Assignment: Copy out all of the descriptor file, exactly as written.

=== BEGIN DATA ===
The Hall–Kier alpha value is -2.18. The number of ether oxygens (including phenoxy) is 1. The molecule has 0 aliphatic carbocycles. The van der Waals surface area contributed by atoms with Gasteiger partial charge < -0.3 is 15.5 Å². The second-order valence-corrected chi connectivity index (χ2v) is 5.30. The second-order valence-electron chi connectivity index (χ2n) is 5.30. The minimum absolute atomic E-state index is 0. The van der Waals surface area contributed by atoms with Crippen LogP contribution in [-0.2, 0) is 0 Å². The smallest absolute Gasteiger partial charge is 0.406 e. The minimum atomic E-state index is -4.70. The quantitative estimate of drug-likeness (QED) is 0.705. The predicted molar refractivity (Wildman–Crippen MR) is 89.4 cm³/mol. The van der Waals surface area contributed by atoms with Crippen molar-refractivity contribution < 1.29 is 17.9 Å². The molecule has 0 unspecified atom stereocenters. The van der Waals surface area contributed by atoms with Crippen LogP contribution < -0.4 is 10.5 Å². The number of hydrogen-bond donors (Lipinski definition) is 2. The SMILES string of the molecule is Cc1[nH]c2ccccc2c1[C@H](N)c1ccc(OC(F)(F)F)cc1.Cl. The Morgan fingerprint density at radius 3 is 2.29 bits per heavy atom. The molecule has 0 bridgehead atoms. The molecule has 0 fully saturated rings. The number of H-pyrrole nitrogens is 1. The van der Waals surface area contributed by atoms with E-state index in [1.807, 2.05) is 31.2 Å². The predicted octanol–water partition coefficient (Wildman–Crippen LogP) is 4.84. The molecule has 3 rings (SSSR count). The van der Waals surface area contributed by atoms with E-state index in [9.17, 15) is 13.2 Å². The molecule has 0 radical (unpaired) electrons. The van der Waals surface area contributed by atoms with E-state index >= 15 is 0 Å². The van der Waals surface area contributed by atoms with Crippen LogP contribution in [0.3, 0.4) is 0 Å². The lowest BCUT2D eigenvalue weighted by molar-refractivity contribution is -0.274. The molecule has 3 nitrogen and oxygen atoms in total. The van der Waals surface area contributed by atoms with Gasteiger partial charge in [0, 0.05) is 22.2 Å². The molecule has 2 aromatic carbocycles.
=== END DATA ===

The Hall–Kier alpha value is -2.18. The number of ether oxygens (including phenoxy) is 1. The molecule has 0 aliphatic carbocycles. The van der Waals surface area contributed by atoms with Gasteiger partial charge < -0.3 is 15.5 Å². The second-order valence-corrected chi connectivity index (χ2v) is 5.30. The second-order valence-electron chi connectivity index (χ2n) is 5.30. The minimum absolute atomic E-state index is 0. The van der Waals surface area contributed by atoms with Crippen LogP contribution in [-0.2, 0) is 0 Å². The smallest absolute Gasteiger partial charge is 0.406 e. The minimum atomic E-state index is -4.70. The quantitative estimate of drug-likeness (QED) is 0.705. The predicted molar refractivity (Wildman–Crippen MR) is 89.4 cm³/mol. The van der Waals surface area contributed by atoms with Crippen molar-refractivity contribution < 1.29 is 17.9 Å². The molecule has 0 unspecified atom stereocenters. The van der Waals surface area contributed by atoms with Crippen LogP contribution < -0.4 is 10.5 Å². The number of hydrogen-bond donors (Lipinski definition) is 2. The SMILES string of the molecule is Cc1[nH]c2ccccc2c1[C@H](N)c1ccc(OC(F)(F)F)cc1.Cl. The Morgan fingerprint density at radius 3 is 2.29 bits per heavy atom. The molecule has 0 bridgehead atoms. The molecule has 0 fully saturated rings. The number of H-pyrrole nitrogens is 1. The van der Waals surface area contributed by atoms with E-state index in [1.807, 2.05) is 31.2 Å². The predicted octanol–water partition coefficient (Wildman–Crippen LogP) is 4.84. The molecule has 3 rings (SSSR count). The van der Waals surface area contributed by atoms with E-state index in [9.17, 15) is 13.2 Å². The molecule has 0 radical (unpaired) electrons. The van der Waals surface area contributed by atoms with E-state index >= 15 is 0 Å². The van der Waals surface area contributed by atoms with Crippen LogP contribution in [0.3, 0.4) is 0 Å². The lowest BCUT2D eigenvalue weighted by molar-refractivity contribution is -0.274. The molecule has 3 nitrogen and oxygen atoms in total. The van der Waals surface area contributed by atoms with Gasteiger partial charge in [0, 0.05) is 22.2 Å². The molecule has 2 aromatic carbocycles.